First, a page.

The American Soybean Association said the guidance “goes sideways” for soybeans by requiring farmers to use both conservation tillage and cover crops. 

“ASA is very supportive of using climate-smart agriculture practices to improve CI reductions, but specifying only two practices out of a variety of sustainability measures will further restrict soybean oil use as an SAF feedstock” the group said. “Adding to concerns, no-till and cover cropping are feasible only for soybean farmers in certain parts of the soy growing region, which means regional disparity is likely.”

More expected soon

The Treasury Department is expected to quickly issue a formal request for information on what should be in the 45Z guidance.

Industry officials were particularly frustrated that farmers would be required to employ all of the climate-smart practices for their crops to qualify as eligible SAF feedstocks. “It’s really going to disadvantage producers in some areas of the country in some years,” one industry official said.

That official is hopeful based on what he heard from the administration that Treasury will loosen the rules for 45Z. He said a senior USDA official told industry groups on Monday that the 45Z guidance won’t be nearly as prescriptive as it is for 40B.

Time lag expected

The 45Z rules will take a significant amount of time to develop, too, the official said. Treasury has “a ton of substantive, technical scientific work to do, which will take time.”

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The administration separately released updates to the Energy Department’s GREET model for estimating the carbon intensity of biofuel feedstocks. The changes included an update to how the model accounts for indirect land use changes from biofuel crop production. The model is intended to be used with the 45Z credit.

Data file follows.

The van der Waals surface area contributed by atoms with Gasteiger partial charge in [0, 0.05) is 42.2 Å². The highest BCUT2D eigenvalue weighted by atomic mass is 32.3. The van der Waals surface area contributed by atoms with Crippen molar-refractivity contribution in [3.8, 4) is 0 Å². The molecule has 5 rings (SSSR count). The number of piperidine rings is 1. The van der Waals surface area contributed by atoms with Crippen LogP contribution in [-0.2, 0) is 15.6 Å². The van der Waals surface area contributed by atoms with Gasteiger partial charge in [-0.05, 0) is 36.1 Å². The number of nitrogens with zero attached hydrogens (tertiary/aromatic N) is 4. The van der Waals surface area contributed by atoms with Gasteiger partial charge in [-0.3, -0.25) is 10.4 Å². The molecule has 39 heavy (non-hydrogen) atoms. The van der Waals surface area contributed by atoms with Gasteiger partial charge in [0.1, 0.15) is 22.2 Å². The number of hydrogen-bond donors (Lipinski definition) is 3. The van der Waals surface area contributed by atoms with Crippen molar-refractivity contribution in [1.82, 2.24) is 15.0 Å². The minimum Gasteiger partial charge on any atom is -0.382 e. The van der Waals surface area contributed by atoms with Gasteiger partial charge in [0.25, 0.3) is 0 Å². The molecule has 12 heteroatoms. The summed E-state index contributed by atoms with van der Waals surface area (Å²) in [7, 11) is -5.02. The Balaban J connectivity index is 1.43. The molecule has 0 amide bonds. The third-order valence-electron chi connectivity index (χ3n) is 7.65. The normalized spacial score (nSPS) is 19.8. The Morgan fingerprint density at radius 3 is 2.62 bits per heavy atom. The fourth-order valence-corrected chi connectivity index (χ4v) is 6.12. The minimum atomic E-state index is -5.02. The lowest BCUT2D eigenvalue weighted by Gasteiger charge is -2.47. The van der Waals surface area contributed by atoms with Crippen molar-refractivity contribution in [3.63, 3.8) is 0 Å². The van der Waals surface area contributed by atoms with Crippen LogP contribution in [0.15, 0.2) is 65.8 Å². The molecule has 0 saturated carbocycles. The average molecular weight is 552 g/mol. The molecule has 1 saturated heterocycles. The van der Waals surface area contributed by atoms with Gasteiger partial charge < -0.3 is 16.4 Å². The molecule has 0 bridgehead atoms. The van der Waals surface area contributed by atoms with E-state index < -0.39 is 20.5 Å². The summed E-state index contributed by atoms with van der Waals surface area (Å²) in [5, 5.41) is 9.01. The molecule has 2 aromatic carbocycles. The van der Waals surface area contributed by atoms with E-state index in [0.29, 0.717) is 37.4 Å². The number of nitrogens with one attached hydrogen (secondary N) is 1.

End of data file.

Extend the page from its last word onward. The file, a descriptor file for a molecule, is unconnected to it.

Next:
Both tax credits were created by the Inflation Reduction Act that Democrats pushed through Congress in 2022.

The 40B credit starts at $1.25 per gallon and can be worth as much as $1.75 per gallon, based on the carbon intensity of the fuel. The Treasury Department allows ethanol to qualify as an SAF feedstock if the three climate-smart farming practices are used in production of the corn.

The 45Z tax credit will be worth a maximum of $1.75 a gallon for SAF.

Geoff Cooper, president and CEO of the Renewable Fuels Association, said he was glad that the GREET model was updated to include the impact of carbon capture and sequestration and use of renewables in biorefineries.

“However, RFA believes less prescription on ag practices, more flexibility and additional low-carbon technologies and practices should be added to the modeling framework to better reflect the innovation occurring throughout the supply chain,” Cooper said in a release.

He also said that “45Z is where the rubber really meets the road. We look forward to working with USDA and other agencies across the administration to ensure 45Z is implemented in a way that truly swings the door wide open for farmers and ethanol producers to participate in the enormous decarbonization opportunity.”

Editor’s note: Sara Wyant is publisher of Agri-Pulse Communications, Inc.,